PRESENT: Dave Nellist; Greg Maughan; Pete McLaren; Hannah Sell; Andy Price; Terry Pearce

APOLOGIES: Gerry Byrne; Clara Pyard; Francesco Paris; Roger Bannister; Glen Kelly

REPORT FROM OCTOBER STEERING COMMITTEE – agreed as correct with no matters arising


Dave Nellist reported there had now been 6 meetings of the 'Core Group', which consisted of the SP, CPB, AGS, IWA and RMT. In December, the RMT decided not to affiliate, but a number of leading members decided to support the initiative in a personal capacity, and local RMT branches would be able to support coalition candidates. The CPB subsequently withdrew its organisationl support, but agreed to support individual candidates. In January, following the January 7th Core Group meeting, the AGS withdrew its support whilst agreeing to work alongside Coalition candidates, claiming that the SP had reneged on the Coalition's founding agreement.

Despite these impending and actual withdrawals, the Core Group meeting on January 7th had agreed a name – Trade Unionist and Socialist Coalition (TUSC) – and a programme. 10% of general election seats would be contested by TUSC, which already had the support of two Trade Union General Secretaries and one Deputy Secretary. There was enthusiastic support in a number of localities, including Wigan, Brighton, Coventry, Portsmouth, Carlisle and Merseyside. A meeting was taking place in Scotland to promote TUSC this weekend involving the CWU, PCS, RMT, FBU, Solidarity and Lanarkshire Socialist Alliance. Increasing numbers were getting involved with TUSC and, although at this stage it was no more than another step towards a new Party, Bob Crow was amongst those already publicly calling for a new Party after the General Election. He felt the progress made overall was positive, taking us further than we could have predicted twelve months ago.

Terry Pearce reported on community activity against spending cuts in Bracknell, and argued TUSC should be part of such campaigns, especially as Council elections were likely to be on the same day as the General Election. He was uneasy about the way TUSC had been set up, feeling a certain mysticism surrounded the Core Group, although he felt the programme was quite supportable. He argued the CNWP should be represented at the Core Group.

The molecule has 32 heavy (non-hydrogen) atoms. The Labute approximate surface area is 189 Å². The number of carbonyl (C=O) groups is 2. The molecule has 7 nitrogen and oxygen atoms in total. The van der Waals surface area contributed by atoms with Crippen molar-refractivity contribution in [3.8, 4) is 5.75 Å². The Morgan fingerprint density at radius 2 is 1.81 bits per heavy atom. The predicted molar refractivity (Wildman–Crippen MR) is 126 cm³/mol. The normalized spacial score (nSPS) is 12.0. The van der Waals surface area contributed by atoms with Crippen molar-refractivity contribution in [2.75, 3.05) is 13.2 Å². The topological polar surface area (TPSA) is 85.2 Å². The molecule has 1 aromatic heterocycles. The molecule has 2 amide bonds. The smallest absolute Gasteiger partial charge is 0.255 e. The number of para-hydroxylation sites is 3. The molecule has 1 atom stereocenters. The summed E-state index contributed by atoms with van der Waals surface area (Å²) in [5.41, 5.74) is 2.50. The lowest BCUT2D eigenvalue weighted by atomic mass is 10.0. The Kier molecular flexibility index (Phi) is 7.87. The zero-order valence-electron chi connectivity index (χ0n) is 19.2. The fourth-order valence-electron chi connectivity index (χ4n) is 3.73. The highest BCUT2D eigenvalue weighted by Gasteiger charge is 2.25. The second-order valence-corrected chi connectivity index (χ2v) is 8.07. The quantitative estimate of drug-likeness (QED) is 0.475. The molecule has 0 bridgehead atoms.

Pete McLaren agreed, adding that he shared many of the concerns amongst the left about the lack of inclusivity and openness. It was difficult to find out what was going on, although he appreciated individual reports regularly given him by Dave Nellist, and Clive Heemskirk had given a positive and informative report to the Left Unity Liaison Committee in late December. He was concerned that organisations had to prove their 'social weight' before being able to get involved, and felt that with the RMT, CPB and AGS withdrawals, there was not really a Coalition as such. It was therefore important to include other supportive organisations – the Socialist Alliance had written on three separate occasions offering support and requesting involvement at national level. He also briefly referred to the AGS decision to withdraw, arguing their publicly stated reasons amounted to a sectarian attack on the SP. He concluded by explaining that despite his concerns, he fully supported TUSC and was already urging others to do so.

Hannah Sell explained that TUSC was a modest project, and at one time the SP was unsure there would even be a General Election coalition. The RMT and CPB had hesitated because of their fears of a Tory government if Labour was not supported. The Coalition was now off the ground, and three local RMT branches had already pledged support. The AGS attitude at the Core Group had put trade unionists off the left which did not help pressing for wider involvement.